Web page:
One of the things we especially loved about Guadalajara was the Via RecreActiva, an event that began back in 2004 and that occurs every Sunday.
Via RecreActiva is a Car-Free Sunday event where the city blocks off over 65 km of city streets to motor traffic for six hours (8 a.m.-2 p.m.). Over 200,000 (!!) people come out to take over the streets with mostly bicycles but you will also see pedestrians, dog-walkers, runners, rollerbladers and skateboarders enjoying the wide boulevards. Hundreds of volunteers, some paid staff and a handful of civil servants come out to make sure everything runs smoothly. Artists, performers and exercise enthusiasts fill the parks and plazas en-route, providing people access to things like free dance or exercise classes, nutritional counseling or entertainment (check out the hula-hooping!). Via RecreActiva even provides bicycles on loan if you don’t have or can’t afford a bicycle of your own (one I.D. gives you access to two bicycles for the day) as well as maps of the route and guided bicycle tours of the city. We had a blast cycling alongside thousands of others every Sunday. It’s just absolutely fantastic to see people of all ages out exercising on streets normally congested with bumper to bumper traffic and it proves that there are many people eager to create newer and healthier ways to travel in the city! Check out the video and the photos we captured of Via RecreActiva below:
Scenes from Via RecreActiva:
Of course, neither Via RecreActiva nor the many other group bicycle rides that take place in the city on a daily basis, would be happening without the diligent and persistent activism of many bicycle and pedestrian organizations in Guadalajara, like Cuidad Para Todos, GDL en Bici and COM:PLOT. Citizen activists along with members of the latter groups advocate for a more socially just and livable Guadalajara. From guerrilla creation of bicycle lanes when city planners don’t do it for them to installations of bicicleta blancas (white bicycles) on street poles to visually memorialize the death of a cyclist (27 cyclists have died so far in 2012 alone), they are fighting the age-old story of short-sighted city planners and an unhealthy car-enabled culture. While on tour-walks around the city, they even stop to highlight the most grievous errors in city planning and infrastructure, using spray-paint and stencils to highlight things like lack of access ramps for people with disabilities on the sidewalks and handing out ‘citizen tickets’ to drivers blocking sidewalks or otherwise violating the space of non-motorists.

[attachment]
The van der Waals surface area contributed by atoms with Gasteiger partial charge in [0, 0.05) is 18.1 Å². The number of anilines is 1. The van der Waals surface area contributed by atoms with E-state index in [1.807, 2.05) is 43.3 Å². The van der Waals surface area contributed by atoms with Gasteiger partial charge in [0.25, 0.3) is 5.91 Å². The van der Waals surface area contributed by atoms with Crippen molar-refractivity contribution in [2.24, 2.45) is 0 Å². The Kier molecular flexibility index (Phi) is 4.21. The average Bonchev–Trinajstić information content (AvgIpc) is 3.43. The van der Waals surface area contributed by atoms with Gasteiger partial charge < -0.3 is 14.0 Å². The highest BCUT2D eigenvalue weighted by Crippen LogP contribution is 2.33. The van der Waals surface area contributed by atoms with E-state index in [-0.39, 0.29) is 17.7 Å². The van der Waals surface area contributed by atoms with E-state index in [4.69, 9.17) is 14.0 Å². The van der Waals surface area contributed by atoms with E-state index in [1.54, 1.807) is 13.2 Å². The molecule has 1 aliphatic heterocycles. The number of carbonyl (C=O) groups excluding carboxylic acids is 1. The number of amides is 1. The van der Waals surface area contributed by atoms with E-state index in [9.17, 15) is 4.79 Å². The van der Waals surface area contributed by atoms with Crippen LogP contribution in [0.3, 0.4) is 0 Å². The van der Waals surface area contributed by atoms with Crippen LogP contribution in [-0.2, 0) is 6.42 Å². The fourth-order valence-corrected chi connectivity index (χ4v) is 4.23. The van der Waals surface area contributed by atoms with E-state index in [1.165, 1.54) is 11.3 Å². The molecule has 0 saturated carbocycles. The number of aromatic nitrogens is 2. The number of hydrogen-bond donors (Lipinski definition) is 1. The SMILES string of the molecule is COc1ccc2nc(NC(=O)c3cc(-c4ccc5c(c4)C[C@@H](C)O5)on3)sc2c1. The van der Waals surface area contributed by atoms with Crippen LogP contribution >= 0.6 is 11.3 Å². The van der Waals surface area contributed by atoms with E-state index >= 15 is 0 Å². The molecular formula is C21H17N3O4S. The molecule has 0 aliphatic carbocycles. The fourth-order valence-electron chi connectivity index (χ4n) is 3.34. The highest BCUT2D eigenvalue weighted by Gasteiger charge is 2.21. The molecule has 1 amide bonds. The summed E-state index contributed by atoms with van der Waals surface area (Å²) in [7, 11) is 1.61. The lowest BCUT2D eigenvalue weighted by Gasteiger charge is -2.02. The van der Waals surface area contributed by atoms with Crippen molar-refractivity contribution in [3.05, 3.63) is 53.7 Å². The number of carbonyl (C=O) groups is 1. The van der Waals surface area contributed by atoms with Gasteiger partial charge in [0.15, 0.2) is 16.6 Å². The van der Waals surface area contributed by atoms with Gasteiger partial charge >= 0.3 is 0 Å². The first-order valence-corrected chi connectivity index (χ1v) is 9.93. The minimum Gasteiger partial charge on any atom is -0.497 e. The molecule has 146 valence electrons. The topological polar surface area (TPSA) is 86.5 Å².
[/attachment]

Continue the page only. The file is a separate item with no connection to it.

Kai & I stopped by to meet some of the GDL en Bici activists when we visited the infamously friendly Casa Ciclista (Cycling House) in Guadalajara. We had already met one activist on the day we cycled in to Guadalajara. Remember that hellish ride in dwindling daylight and pouring rain? Well, Maqui happened to see us cycling and she took the time to stop and make sure we had the Casa Ciclista phone number so we could call when we got to the city(what a sweetie!). She wasn’t the only one who was fabulous – we met Jorge, Bernardo and Marina, all of them spectacularly welcoming and helpful. In fact, they offer a place to stay to cycle tourists passing through so be sure to contact them if you need a few days in the city and you want to hang out with really awesome people.
Probably one of the most serendipitous and wonderful things that happened to us while in Guadalajara was our random reunion with cycle tourists Margit and James. We met them, very briefly, back in December of 2011 as we were cycling down the Pacific Coast highway in California. They had pulled in to a state campsite late in the evening and were exhausted from a long day’s ride (over 100 miles!) so we didn’t get to chat much & we didn’t really even get a good look at each other in the dark. They left the next morning before we woke and all we knew about them was that they were on a short training ride in prep for a trip to South America in 2012. One Sunday, while cycling the Via RecreActiva route, we pulled off to use a restaurant’s bathroom and noticed two touring bicycles leaned up against the building. It didn’t take us long to find them in the crowd and we spent a good hour talking before we realized they were the same couple we had already met on the California coast months ago! Another two hours and an ice-cream/fruit break later and we were still on the streets talking (see what happens when you haven’t had a face-to-face conversation with other touring cyclists for months on end?!). What great luck to have randomly run in to them in a city of millions!